Officials are calling it the largest seizure of pills and one of the largest drug busts in Utah history. DEA agents raided a home in Cottonwood Heights on Tuesday and found an "absolutely catastrophic" drug operation. In addition to almost $1 million in cash and what DEA Agent Brian Besser believes will ultimately tally more than a million fentanyl pills, agents also found a "pill press" likely used to turn powdered fentanyl into counterfeit oxycodone tablets. Besser says the press' output could be thousands of pills an hour. "It would be very safe to say people have died from this operation," Besser tells KSL, noting fentanyl is far more potent than the oxycodone buyers would be expecting.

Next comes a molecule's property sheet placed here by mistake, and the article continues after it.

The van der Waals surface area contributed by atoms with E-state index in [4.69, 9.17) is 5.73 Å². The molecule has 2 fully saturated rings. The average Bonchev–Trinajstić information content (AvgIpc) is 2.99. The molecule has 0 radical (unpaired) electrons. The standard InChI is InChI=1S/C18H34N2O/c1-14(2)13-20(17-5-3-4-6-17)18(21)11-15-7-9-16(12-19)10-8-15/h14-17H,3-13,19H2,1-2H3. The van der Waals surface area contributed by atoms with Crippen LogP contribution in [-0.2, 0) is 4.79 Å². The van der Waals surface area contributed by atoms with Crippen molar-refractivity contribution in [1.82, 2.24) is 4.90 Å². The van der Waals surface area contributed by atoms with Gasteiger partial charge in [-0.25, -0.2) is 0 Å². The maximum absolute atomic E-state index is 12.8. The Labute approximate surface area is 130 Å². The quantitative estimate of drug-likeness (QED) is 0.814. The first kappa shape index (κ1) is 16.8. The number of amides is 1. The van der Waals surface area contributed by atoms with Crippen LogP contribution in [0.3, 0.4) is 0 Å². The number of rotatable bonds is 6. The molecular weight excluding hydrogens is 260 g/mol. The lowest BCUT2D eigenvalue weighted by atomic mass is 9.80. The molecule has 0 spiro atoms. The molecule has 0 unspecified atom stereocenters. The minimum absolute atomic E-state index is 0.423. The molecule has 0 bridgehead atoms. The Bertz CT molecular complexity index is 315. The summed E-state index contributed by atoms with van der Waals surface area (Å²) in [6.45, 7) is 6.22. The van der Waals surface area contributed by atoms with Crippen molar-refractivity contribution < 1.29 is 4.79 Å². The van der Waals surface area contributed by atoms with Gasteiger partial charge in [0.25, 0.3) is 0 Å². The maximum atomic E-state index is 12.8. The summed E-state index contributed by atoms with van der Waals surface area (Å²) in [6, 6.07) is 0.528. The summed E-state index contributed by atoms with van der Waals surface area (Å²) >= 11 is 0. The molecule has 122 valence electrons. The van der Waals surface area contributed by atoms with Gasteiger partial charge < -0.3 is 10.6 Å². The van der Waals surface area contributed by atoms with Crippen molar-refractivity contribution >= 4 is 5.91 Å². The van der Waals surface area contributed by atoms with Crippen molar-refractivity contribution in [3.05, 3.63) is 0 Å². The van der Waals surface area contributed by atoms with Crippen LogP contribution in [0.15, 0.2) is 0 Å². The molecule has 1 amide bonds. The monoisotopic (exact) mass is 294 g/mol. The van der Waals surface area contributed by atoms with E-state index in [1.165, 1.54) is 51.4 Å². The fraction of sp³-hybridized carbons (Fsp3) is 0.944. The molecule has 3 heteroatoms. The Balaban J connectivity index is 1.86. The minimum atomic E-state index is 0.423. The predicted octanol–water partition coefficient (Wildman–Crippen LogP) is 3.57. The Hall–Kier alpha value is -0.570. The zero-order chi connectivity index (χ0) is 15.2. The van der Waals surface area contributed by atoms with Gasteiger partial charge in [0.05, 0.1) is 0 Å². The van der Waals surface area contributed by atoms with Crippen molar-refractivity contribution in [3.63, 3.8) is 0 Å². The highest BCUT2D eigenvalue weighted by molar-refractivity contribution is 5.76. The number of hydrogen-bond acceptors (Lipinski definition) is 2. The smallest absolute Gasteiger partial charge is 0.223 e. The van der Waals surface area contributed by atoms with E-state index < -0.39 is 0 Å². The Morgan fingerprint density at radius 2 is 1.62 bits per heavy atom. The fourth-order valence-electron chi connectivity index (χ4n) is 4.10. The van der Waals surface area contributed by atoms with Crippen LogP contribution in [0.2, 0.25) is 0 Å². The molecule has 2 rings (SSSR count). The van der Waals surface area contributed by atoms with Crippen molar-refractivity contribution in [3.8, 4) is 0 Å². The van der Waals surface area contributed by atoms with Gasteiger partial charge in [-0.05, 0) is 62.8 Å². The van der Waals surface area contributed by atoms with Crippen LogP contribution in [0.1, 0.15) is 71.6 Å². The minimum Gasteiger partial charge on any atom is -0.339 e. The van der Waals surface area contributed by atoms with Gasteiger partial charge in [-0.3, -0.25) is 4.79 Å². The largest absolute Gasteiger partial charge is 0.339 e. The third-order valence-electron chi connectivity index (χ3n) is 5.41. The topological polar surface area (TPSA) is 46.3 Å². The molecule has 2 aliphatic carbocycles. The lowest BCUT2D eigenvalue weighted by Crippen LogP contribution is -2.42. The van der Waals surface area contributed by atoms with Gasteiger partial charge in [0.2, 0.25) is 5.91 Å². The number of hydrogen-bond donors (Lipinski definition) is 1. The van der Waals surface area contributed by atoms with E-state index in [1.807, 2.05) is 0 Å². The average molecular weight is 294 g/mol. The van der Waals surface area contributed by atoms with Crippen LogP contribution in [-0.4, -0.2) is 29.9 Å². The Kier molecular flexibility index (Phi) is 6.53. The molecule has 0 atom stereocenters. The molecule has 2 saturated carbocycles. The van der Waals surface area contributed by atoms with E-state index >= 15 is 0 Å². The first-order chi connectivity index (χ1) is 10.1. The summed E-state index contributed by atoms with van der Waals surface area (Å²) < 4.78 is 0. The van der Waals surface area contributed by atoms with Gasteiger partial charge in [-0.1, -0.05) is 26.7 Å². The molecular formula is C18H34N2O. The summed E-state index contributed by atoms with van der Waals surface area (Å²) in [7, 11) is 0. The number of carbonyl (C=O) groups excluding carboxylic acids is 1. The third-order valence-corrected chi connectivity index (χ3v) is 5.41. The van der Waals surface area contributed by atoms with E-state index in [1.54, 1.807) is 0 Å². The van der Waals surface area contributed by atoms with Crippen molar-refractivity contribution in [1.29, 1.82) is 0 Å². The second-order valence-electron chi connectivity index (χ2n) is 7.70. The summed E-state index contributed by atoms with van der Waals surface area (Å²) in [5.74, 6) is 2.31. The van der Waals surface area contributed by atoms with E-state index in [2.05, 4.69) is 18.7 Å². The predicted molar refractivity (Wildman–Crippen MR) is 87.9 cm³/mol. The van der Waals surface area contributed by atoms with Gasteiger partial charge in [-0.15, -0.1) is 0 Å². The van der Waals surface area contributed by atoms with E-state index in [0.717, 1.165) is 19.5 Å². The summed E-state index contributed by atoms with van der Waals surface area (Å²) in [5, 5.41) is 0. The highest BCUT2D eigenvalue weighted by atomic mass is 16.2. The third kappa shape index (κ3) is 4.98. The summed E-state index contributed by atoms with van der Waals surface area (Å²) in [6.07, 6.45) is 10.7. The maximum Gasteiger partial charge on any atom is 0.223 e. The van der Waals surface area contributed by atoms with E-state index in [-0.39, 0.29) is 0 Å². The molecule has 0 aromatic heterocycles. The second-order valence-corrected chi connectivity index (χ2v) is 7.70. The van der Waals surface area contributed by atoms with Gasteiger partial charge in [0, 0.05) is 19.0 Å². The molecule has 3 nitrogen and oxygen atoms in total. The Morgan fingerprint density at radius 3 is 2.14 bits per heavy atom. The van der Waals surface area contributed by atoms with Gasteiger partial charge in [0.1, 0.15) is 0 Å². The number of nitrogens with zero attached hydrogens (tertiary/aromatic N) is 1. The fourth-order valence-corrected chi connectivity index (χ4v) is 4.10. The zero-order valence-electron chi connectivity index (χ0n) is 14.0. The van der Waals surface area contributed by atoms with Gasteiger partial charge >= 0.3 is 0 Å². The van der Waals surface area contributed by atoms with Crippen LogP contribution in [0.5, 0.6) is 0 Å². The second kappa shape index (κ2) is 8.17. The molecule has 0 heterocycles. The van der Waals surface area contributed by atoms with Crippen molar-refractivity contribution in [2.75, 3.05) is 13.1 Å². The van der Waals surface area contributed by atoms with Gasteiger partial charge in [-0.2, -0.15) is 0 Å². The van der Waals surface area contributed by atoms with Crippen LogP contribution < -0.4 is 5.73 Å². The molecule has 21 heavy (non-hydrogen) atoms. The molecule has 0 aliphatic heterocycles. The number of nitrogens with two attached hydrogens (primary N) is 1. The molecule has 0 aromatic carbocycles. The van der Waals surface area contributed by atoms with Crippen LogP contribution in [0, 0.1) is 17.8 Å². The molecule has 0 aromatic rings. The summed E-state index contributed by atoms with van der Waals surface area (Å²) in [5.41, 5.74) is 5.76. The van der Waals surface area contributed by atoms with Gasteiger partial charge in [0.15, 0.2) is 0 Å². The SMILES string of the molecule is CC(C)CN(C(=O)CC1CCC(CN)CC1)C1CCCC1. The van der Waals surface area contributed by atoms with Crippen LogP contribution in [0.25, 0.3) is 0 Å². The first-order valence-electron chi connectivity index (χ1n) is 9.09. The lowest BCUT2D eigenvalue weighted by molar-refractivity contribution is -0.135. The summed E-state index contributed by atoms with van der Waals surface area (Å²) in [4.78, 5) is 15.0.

For non-opioid users, simply touching fentanyl can kill, which is why ABC4 reports the scene "looked like something out of a science fiction movie," with agents clad in hazmat suits and using SCUBA tanks. Aaron Michael Shamo, 26, who was renting the home, was arrested and charged with possession with intent to distribute, reports Fox 13. He could face 20 years in prison and a $1 million fine if convicted. According to federal court documents, Shamo "employed several individuals over the past year to accept shipments of packages from China" and then deliver them, unopened, to him. Agents who intercepted some packages say at least one contained fentanyl. Besser breaks down the math for ABC4, explaining that a kilogram of pure fentanyl can be bought from China for $4,000 and turned into as many as 1 million pills worth as much as $22 million. (Read more fentanyl stories.)